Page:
Romney ‘Disappointed’ In Chicago Teachers’ Strike
Updated 09/10/12 – 4:46 p.m.
CHICAGO (CBS) — Republican presidential candidate Mitt Romney was making the Chicago teachers’ strike an issue in his campaign against President Barack Obama.
WBBM Newsradio’s Regine Schlesinger reports Romney was scheduled to come to Chicago on Monday for a fundraiser at a private home in Lake Forest, with the price of a ticket anywhere from $2,500 to $76,000 – depending on how much access you get to the candidate.
Meanwhile, Romney weighed in on the teachers’ strike in his rival’s hometown, calling it a clear example of a union whose interests conflict with those of the children.
“I am disappointed by the decision of the Chicago Teachers Union to turn its back on not only a city negotiating in good faith, but also the hundreds of thousands of children relying on the city’s public schools to provide them a safe place to receive a strong education,” Romney said in a written statement. “Teachers unions have too often made plain that their interests conflict with those of our children, and today we are seeing one of the clearest examples yet.”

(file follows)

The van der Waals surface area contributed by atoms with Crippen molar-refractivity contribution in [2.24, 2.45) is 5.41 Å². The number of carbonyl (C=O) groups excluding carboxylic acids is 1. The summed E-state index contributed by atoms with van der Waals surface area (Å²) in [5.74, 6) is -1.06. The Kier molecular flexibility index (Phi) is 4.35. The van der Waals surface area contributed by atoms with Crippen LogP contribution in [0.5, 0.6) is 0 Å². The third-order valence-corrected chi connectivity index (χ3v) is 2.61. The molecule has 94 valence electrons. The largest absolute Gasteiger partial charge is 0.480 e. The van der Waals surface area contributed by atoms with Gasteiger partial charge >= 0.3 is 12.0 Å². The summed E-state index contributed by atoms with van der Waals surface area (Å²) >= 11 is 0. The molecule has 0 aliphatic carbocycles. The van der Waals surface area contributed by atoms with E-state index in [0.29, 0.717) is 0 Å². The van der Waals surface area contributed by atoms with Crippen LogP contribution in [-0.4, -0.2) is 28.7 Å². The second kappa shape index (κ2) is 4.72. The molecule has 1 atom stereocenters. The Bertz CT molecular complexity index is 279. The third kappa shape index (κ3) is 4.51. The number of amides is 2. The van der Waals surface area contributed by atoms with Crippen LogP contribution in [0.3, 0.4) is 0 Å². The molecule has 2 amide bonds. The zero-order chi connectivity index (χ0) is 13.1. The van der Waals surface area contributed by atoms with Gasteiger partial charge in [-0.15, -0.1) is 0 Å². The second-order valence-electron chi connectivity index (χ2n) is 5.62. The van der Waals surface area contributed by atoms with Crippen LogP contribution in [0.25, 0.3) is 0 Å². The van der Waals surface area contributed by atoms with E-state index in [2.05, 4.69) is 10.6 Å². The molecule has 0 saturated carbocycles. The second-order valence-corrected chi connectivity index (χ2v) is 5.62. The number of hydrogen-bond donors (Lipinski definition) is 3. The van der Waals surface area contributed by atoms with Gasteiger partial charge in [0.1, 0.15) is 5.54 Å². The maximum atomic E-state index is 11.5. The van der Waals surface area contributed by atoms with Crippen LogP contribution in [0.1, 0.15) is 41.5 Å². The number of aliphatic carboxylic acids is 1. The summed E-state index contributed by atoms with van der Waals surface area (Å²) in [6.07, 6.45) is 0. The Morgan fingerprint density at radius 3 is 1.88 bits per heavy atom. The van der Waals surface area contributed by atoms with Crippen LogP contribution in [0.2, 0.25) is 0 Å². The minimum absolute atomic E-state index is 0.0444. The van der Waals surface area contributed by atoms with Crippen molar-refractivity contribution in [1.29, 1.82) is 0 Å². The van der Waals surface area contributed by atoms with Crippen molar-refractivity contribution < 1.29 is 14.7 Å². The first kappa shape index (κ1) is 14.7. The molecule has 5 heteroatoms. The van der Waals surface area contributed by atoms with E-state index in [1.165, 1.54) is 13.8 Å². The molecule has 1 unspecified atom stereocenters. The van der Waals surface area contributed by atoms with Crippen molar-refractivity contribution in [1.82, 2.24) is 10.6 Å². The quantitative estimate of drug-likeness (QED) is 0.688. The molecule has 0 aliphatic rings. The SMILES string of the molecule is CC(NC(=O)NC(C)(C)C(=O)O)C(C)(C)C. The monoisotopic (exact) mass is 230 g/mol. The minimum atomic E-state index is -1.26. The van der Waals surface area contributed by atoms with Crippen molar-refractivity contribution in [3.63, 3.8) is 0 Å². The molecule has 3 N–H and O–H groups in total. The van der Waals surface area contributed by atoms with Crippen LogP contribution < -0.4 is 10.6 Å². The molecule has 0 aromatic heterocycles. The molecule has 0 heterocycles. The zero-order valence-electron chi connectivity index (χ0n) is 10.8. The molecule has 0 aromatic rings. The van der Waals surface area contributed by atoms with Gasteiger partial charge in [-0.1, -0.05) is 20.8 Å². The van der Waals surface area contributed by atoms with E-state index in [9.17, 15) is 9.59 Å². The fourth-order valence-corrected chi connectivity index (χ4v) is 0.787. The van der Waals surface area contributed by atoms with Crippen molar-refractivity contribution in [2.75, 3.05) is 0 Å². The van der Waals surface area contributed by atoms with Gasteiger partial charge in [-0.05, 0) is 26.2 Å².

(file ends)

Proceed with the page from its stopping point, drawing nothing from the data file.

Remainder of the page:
He also said President Barack Obama made clear which side he’s on, criticizing Vice President Joe Biden’s speech to the American Federation of Teachers, to assure the union of the president’s support.
“I choose to side with the parents and students depending on public schools to give them the skills to succeed, and my plan for education reform will do exactly that,” Romney said.
But White House spokesman Jay Carney said Obama “has not expressed any opinion, or made any assessment” about the strike.
“Our principal concern is for the students, and his principal concern is for the students and families who are affected by this situation. We hope that both sides are able to come together to settle this quickly, and in the best interests of Chicago’s students,” Carney said. “We certainly haven’t expressed an opinion on how it should be resolved, we’re urging the sides to resolve it.”
Mayor Rahm Emanuel said, although Romney saved all his criticism for the union, he’s not on the same side as the mayor, either.
He said, if Romney really wants to help Chicago’s schools, he’ll make sure the tax cuts he’s proposed will not be paid for by cutting education spending.
“While I appreciate his lip service … what really counts is what we’re doing here, and I don’t really give two hoots about national comments scoring political points, or trying to embarrass … the president,” Emanuel said.
Emanuel defended Obama’s “Race To The Top” education grant program, saying the president is committed to making sure local school districts are held accountable for their results, and that the best qualified teachers are hired at public schools.